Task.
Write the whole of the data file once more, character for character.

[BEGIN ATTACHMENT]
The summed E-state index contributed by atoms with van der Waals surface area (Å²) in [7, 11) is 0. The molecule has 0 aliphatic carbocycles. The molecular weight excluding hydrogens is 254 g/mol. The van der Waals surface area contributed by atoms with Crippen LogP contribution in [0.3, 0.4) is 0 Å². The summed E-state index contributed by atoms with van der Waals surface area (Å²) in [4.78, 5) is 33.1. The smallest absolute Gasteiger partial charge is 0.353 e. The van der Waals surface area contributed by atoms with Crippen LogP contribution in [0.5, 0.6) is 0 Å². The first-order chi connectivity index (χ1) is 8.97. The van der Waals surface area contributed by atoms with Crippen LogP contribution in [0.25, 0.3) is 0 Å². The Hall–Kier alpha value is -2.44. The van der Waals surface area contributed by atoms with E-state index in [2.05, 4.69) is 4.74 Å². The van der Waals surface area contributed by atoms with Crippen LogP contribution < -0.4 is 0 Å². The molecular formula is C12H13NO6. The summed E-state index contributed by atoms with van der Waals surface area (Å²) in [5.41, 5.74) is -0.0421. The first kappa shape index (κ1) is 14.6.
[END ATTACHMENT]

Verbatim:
The summed E-state index contributed by atoms with van der Waals surface area (Å²) in [7, 11) is 0. The molecule has 0 aliphatic carbocycles. The molecular weight excluding hydrogens is 254 g/mol. The van der Waals surface area contributed by atoms with Crippen LogP contribution in [0.3, 0.4) is 0 Å². The summed E-state index contributed by atoms with van der Waals surface area (Å²) in [4.78, 5) is 33.1. The smallest absolute Gasteiger partial charge is 0.353 e. The van der Waals surface area contributed by atoms with Crippen LogP contribution in [0.5, 0.6) is 0 Å². The first-order chi connectivity index (χ1) is 8.97. The van der Waals surface area contributed by atoms with Crippen LogP contribution in [0.25, 0.3) is 0 Å². The Hall–Kier alpha value is -2.44. The van der Waals surface area contributed by atoms with E-state index in [2.05, 4.69) is 4.74 Å². The van der Waals surface area contributed by atoms with Crippen LogP contribution < -0.4 is 0 Å². The molecular formula is C12H13NO6. The summed E-state index contributed by atoms with van der Waals surface area (Å²) in [5.41, 5.74) is -0.0421. The first kappa shape index (κ1) is 14.6.